Birds Learning to Sing Lose Their Natural Tunes When Impostor Dads Raise Them

Bengalese finches Steve Higgins / Flickr

Is your intelligence or sense of humor genetic or learned? A new study on bird songs might help us understand the complexities of the debate over nature versus nurture.

Researchers at UC San Francisco did experiments with Bengalese finches to determine how they knew what kind of song to sing—whether the tempo of their call was learned, genetic or some combination of both. They collected eggs from nests and separated them into three groups. One group grew up hearing no songs at all, one group heard songs from a computer and one group were exposed to other adult male birds and heard their songs.

The group that heard no songs at all grew up to sound like their biological fathers, implying that they are born knowing the pitch and pace of their calls. Researchers took those eggs from the nest immediately after being laid, so that they could not hear songs even in the egg.

The group that heard songs from a computer did the same thing: they sang the songs of their biological fathers and ignored the "synthetic tutor," as the researchers called the computer program.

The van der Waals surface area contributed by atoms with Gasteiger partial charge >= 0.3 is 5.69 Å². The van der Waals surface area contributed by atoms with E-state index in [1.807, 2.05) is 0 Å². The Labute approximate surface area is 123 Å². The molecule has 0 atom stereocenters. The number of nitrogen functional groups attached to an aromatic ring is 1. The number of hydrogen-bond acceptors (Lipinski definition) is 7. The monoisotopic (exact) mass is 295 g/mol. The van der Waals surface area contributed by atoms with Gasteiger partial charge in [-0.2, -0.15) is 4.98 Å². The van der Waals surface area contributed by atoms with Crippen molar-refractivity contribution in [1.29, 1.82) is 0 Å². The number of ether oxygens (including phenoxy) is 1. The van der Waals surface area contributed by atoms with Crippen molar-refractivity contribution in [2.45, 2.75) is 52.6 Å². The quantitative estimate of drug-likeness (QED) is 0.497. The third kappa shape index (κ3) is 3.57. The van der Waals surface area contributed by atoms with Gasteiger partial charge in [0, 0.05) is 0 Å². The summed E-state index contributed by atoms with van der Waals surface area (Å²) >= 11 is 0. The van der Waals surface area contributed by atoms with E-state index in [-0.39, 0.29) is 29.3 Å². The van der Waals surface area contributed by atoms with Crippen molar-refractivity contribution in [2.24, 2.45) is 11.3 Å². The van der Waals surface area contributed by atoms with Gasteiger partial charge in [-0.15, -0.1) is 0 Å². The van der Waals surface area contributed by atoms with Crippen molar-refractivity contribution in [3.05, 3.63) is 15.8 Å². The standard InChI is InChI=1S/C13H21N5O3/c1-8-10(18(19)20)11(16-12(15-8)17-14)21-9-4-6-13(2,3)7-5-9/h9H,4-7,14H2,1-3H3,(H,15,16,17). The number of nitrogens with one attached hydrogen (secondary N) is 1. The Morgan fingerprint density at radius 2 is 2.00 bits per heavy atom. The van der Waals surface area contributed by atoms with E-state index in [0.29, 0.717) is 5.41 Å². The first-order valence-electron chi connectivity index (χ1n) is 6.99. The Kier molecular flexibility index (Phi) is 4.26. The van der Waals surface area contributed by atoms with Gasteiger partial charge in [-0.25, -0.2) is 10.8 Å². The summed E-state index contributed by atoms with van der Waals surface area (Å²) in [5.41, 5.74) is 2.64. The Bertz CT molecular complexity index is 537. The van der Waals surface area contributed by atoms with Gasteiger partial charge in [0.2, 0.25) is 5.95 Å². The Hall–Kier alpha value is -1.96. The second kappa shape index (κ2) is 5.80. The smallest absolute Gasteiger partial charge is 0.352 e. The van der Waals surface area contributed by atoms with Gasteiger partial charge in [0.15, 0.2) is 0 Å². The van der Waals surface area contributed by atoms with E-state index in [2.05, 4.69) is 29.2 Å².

But the group of finches who observed adult males singing in real life learned to sing from them. 53 percent of their tempo was from the unrelated birds that they had heard, and 16 percent was from their biological fathers.

"This was really exciting because it showed that the experience provided by a live tutor can actually reduce the contribution of genetics to complex behavior like birdsong," postdoctoral scholar David Mets told "We knew before that live tutors helped birds learn better and faster, but we were surprised to find that this experience can actually override the bird's genetics." Mets was the first author on the paper.

The research, published in the Proceedings of the National Academy of Sciences, can also help inform our understanding of human behavior. While we know that genetics and environment can influence multiple aspects of human behavior, this study shows how inherited traits can be disrupted through training.

"This is far into the future, of course, but it highlights the potential of early behavioral intervention to help mitigate negative genetic traits, such as a predisposition to psychiatric disease," UC San Francisco neuroscientist Michael Brainard told